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The Beech 76 Duchess

Country of origin  
United States of America

Photos  

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Photo © Paul Chandler

More photos of Beech 76 Duchess

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Photo © David Greene
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Powerplants  
Two 135kW (180hp) Lycoming O-360-A1G6D flat four piston engines driving two blade constant speed propellers.

Performance  
Max speed 317km/h (171kt), max cruising speed 307km/h (165kt), recommended cruising speed at 10,000ft 293km/h (158kt), long range cruising speed 280km/h (151kt). Initial rate of climb 1248ft/min. Max range with reserves 1445km (780nm).

Weights  
Empty 1110kg (2446lb), max takeoff 1780kg (3900lb).

Dimensions  
Wing span 11.58m (38ft 0in), length 8.85m (29ft 1in), height 2.89m (9ft 6in). Wing area 16.8m2 (181.1sq ft).

Capacity  
Seats for four.

Production  
437 Duchesses were built between 1978 and 1982.

Type  
Four place light twin

History  

The Model 76 Duchess was one of a new class of light four place twins developed in the mid 1970s.

The prototype of the Duchess, designated the PD-289, made its first flight in September 1974. However a further 30 months of development work passed before the first production Model 76 took to the air on May 24 1977. Certification was granted in early 1978, with first deliveries commencing in that May.

The Duchess was positioned between the Bonanza and the Baron in the Beechcraft model range. Beech developed it for its Beech Aero Centers, and pitched it at the personal use light twin, light charter and multi engine training markets. Design aims included good low speed and single engine handling.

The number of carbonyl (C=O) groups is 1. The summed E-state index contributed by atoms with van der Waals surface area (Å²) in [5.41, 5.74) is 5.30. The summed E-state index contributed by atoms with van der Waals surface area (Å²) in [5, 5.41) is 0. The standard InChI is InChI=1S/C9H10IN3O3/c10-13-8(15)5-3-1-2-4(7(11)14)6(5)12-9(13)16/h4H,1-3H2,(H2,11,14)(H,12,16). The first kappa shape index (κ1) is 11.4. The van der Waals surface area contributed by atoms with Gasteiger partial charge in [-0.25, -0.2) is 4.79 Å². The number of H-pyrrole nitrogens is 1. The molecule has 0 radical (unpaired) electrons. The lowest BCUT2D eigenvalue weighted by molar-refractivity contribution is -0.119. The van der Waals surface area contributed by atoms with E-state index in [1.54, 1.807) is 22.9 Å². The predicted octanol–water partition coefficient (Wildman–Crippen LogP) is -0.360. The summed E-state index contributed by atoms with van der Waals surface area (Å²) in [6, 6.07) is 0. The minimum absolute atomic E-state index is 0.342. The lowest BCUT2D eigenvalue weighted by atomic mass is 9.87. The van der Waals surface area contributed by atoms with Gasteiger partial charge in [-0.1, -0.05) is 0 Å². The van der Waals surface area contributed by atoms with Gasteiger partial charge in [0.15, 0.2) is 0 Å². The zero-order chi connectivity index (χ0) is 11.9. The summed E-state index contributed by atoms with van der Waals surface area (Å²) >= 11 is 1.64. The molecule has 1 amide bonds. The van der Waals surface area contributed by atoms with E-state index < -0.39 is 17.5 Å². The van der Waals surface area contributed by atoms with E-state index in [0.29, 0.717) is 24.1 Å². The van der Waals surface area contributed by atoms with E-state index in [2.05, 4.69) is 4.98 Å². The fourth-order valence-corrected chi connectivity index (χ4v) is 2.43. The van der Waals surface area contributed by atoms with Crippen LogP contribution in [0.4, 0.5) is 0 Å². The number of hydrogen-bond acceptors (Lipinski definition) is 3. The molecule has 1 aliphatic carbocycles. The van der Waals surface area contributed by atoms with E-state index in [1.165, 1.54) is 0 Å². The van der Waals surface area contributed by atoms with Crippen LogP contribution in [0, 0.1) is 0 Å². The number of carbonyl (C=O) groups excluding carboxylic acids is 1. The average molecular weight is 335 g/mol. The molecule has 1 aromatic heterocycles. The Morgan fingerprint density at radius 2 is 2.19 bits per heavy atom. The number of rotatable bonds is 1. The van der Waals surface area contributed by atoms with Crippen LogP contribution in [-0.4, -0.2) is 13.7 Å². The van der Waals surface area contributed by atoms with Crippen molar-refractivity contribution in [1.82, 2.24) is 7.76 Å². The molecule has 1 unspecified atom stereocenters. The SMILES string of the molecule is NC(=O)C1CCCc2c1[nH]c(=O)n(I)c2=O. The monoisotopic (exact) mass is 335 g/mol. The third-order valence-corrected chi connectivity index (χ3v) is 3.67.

Aside from the prototype PD-289, no variations of the Duchess 76 were built before production ended in 1982. All Duchesses therefore feature two Lycoming O-360 engines (with counter rotating propellers), a T-tail (incorporated to reduce control forces and improve elevator response), entry doors on either side of the cabin and electric trim and flap controls (the prototype PD-289 featured manually operated flaps). The fuselage was based loosely on the single engine Sierra's, and like the Sierra and its Musketeer predecessors featured a bonded honeycomb construction wing. The Sierra and Duchess also share common structural components.

Beech offered three factory option packages on the Duchess - the Weekender, Holiday and Professional - and 11 factory installed avionics packages.

Beech developed the Duchess for low cost, high volume production, but the falling popularity of light twins, an economic recession and crippling product liability laws in the USA all contributed to a relatively short production run which wound up in 1982. Sales had peaked in 1979 when 213 were built.

Like its contemporaries the Grumman/Gulfstream American Cougar and Piper Seminole, the Duchess' success was hampered through unfortunate timing. Ever increasing advances in engine efficiency, safety and reliability led to a rise in popularity for big high performance singles such as Beech's own Bonanza series, which lacked the maintenance overheads of two engines, but had comparable performance. However, to a greater extent than the Seminole and Cougar, the Duchess enjoyed some success as a twin engine pilot trainer, a role in which it is widely used for today.

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The backbone of this section is from the The International Directory of Civil Aircraft by Gerard Frawley and used with permission. To get your own copy of the book click here.